JUBA, Nov. 2 (Xinhua) -- International charity, Save the Children, on Monday expressed concern about a spike in polio cases among children in South Sudan as new cases put lives at further risk
The charity said South Sudan has recorded nine new cases of polio just three months after the World Health Organization (WHO) declared Africa free of the wild poliovirus.
"This outbreak has emerged as a result of a low immunity and under-immunization of communities rather than a problem with the vaccine," Save the Children country director Rama Hansraj said in a statement issued in Juba.
The charity said the spike in polio cases raises deep concerns over the further spread of polio in South Sudan, compounded by low levels of sanitation and health care available.
It said these recent cases are reportedly from the vaccine-derived poliovirus 2 (cVDPV2), a mutation of a weakened form of the virus that was administered through vaccination.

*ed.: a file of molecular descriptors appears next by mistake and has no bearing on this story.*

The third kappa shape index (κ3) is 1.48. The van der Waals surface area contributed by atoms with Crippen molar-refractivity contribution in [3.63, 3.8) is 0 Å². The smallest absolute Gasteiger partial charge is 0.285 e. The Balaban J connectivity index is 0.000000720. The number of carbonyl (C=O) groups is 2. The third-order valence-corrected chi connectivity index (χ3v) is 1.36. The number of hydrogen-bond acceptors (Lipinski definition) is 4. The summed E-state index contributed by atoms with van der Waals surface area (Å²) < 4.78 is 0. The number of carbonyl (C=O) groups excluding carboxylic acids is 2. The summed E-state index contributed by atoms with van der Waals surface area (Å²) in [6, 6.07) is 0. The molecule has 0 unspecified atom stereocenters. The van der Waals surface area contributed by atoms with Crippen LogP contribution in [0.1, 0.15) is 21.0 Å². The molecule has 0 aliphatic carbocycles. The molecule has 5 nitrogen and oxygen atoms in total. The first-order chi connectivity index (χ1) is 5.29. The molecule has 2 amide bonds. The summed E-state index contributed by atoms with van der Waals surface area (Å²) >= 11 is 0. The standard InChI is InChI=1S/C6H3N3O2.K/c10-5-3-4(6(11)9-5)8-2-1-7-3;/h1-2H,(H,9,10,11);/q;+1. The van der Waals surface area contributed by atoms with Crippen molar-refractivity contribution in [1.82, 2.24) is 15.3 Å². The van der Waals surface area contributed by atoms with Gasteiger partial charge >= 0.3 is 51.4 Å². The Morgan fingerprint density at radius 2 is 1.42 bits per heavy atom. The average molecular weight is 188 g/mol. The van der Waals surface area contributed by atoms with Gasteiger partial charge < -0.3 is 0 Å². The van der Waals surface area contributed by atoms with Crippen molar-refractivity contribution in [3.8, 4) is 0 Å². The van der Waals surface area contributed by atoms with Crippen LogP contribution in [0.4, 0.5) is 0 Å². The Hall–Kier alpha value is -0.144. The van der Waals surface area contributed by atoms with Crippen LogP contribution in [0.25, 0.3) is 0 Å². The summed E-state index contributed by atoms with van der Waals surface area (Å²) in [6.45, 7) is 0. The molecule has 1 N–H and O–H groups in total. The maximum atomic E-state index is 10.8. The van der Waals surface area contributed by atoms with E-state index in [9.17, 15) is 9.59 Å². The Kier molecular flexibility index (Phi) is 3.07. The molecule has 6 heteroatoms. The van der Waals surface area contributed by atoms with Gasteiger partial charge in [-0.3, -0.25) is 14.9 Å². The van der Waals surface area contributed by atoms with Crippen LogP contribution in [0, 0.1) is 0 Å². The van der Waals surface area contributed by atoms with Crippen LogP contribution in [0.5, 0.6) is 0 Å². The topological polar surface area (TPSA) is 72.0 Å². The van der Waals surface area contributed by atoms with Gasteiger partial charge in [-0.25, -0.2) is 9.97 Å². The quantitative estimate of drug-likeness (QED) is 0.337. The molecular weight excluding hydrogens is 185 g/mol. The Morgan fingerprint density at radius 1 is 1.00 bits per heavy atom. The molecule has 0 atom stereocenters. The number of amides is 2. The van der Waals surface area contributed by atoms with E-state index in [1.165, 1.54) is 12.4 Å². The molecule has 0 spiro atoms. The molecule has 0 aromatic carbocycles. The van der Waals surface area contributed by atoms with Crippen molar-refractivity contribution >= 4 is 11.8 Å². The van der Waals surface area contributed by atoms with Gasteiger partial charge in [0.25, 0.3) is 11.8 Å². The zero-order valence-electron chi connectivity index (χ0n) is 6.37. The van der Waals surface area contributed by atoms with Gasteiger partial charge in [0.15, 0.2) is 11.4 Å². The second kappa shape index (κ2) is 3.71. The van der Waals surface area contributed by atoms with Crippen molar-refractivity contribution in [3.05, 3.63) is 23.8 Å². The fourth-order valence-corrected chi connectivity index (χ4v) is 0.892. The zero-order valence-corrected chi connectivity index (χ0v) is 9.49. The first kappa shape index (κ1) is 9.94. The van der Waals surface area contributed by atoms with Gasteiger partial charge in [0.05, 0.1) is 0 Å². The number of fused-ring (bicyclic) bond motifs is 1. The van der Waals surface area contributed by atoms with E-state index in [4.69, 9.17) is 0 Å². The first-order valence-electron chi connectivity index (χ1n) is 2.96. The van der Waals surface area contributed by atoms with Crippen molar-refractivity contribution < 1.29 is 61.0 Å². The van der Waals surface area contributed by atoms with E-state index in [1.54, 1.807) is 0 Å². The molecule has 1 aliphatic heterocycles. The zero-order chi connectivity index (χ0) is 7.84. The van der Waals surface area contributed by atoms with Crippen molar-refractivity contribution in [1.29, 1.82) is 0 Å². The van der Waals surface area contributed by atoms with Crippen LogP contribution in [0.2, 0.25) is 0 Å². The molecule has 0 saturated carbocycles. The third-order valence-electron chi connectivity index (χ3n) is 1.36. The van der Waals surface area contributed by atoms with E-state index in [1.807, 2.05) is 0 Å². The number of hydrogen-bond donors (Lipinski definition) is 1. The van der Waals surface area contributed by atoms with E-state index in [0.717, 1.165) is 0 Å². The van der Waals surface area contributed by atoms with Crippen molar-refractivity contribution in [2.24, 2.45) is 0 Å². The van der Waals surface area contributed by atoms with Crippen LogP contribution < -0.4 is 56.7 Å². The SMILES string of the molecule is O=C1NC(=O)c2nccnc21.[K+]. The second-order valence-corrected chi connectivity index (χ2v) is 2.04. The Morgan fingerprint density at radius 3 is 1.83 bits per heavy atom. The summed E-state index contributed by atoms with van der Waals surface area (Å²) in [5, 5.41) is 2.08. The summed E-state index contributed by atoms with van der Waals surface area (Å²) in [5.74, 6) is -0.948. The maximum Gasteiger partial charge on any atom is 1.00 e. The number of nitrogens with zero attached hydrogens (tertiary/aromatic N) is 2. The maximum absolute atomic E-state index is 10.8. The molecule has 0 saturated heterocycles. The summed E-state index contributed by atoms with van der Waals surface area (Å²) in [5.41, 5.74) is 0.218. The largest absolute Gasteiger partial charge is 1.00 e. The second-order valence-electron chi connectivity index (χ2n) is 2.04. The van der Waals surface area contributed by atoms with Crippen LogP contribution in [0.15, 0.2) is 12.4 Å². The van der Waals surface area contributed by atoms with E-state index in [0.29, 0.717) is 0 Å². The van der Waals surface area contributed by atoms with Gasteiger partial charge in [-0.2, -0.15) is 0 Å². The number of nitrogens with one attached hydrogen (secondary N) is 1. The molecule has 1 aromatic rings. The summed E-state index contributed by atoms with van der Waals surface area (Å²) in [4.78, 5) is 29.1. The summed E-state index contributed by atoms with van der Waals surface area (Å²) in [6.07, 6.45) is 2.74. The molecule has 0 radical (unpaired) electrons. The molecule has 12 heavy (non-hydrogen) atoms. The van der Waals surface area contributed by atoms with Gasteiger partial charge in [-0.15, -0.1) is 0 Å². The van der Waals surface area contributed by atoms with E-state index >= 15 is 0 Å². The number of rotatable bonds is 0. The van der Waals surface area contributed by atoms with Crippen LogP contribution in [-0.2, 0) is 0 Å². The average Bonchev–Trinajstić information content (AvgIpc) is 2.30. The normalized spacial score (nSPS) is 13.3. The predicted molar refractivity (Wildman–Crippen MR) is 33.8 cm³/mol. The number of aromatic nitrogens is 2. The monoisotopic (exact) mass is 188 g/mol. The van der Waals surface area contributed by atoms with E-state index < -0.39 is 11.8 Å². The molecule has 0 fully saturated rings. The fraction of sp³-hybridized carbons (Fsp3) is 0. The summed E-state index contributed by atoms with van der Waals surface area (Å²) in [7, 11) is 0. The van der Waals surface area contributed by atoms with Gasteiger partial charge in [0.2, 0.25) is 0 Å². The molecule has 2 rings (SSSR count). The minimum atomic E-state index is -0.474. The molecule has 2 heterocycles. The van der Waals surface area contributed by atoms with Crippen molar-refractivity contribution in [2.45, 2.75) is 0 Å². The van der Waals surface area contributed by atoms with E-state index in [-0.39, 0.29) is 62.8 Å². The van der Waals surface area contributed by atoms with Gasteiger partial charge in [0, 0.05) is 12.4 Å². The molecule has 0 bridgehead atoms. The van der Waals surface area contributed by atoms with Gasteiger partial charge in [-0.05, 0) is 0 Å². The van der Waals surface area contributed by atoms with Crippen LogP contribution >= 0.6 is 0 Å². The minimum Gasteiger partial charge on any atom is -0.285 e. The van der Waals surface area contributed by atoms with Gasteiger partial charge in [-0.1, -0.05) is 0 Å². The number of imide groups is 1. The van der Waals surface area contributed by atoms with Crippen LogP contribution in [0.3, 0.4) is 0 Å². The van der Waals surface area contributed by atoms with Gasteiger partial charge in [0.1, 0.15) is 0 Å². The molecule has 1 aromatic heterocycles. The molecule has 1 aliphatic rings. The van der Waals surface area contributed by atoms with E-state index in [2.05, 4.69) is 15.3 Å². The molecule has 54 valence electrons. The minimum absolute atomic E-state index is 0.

The spike has raised fears that even fewer families will vaccinate children, as well as could spread further due to the lack of proper sanitation in many parts of the country.
"With already one of the highest under-five mortality rates in the world, a chronically malnourished population and recurring epidemics, South Sudan faces a new threat to children in a new poliovirus outbreak," Save the Children warned.
According to the charity, the country's health care system is already weak, specifically in the Greater Bahr el Ghazal region where the new polio cases surfaced.
Coupled with low vaccination coverage and poor hygiene and sanitation in the area, the virus poses a risk for children in Sudan, where only 40 percent of the people have access to healthcare, it said.
The charity said the situation is exacerbated by recent floods which have destroyed parts of the health infrastructure and limited access to essential health services such as vaccination programs.
According to the UN, flooding in South Sudan affected more than 900,000 people since June, including nearly 400,000 who have been displaced. Enditem